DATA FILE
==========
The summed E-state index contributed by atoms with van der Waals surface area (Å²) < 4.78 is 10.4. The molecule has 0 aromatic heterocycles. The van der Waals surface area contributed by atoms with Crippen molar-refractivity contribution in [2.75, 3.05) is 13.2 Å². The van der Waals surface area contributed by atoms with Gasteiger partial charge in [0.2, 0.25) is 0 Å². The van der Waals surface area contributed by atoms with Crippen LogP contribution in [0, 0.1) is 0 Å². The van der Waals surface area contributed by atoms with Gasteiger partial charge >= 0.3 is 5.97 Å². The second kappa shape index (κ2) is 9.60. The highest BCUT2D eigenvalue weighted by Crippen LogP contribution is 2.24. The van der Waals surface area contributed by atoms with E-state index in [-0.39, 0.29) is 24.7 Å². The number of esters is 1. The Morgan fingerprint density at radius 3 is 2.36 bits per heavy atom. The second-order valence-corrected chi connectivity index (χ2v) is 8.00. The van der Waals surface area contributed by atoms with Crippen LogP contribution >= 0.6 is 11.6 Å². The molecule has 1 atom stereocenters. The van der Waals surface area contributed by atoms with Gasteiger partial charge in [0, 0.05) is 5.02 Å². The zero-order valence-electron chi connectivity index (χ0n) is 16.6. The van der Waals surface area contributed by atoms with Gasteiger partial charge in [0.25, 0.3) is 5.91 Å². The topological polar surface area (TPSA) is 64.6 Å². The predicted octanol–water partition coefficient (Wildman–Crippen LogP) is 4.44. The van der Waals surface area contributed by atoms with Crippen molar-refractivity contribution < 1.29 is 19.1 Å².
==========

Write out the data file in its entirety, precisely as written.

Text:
The summed E-state index contributed by atoms with van der Waals surface area (Å²) < 4.78 is 10.4. The molecule has 0 aromatic heterocycles. The van der Waals surface area contributed by atoms with Crippen molar-refractivity contribution in [2.75, 3.05) is 13.2 Å². The van der Waals surface area contributed by atoms with Gasteiger partial charge in [0.2, 0.25) is 0 Å². The van der Waals surface area contributed by atoms with Crippen LogP contribution in [0, 0.1) is 0 Å². The van der Waals surface area contributed by atoms with Gasteiger partial charge >= 0.3 is 5.97 Å². The second kappa shape index (κ2) is 9.60. The highest BCUT2D eigenvalue weighted by Crippen LogP contribution is 2.24. The van der Waals surface area contributed by atoms with E-state index in [-0.39, 0.29) is 24.7 Å². The number of esters is 1. The Morgan fingerprint density at radius 3 is 2.36 bits per heavy atom. The second-order valence-corrected chi connectivity index (χ2v) is 8.00. The van der Waals surface area contributed by atoms with Crippen LogP contribution >= 0.6 is 11.6 Å². The molecule has 1 atom stereocenters. The van der Waals surface area contributed by atoms with Gasteiger partial charge in [0, 0.05) is 5.02 Å². The zero-order valence-electron chi connectivity index (χ0n) is 16.6. The van der Waals surface area contributed by atoms with Gasteiger partial charge in [0.25, 0.3) is 5.91 Å². The topological polar surface area (TPSA) is 64.6 Å². The predicted octanol–water partition coefficient (Wildman–Crippen LogP) is 4.44. The van der Waals surface area contributed by atoms with Crippen molar-refractivity contribution < 1.29 is 19.1 Å².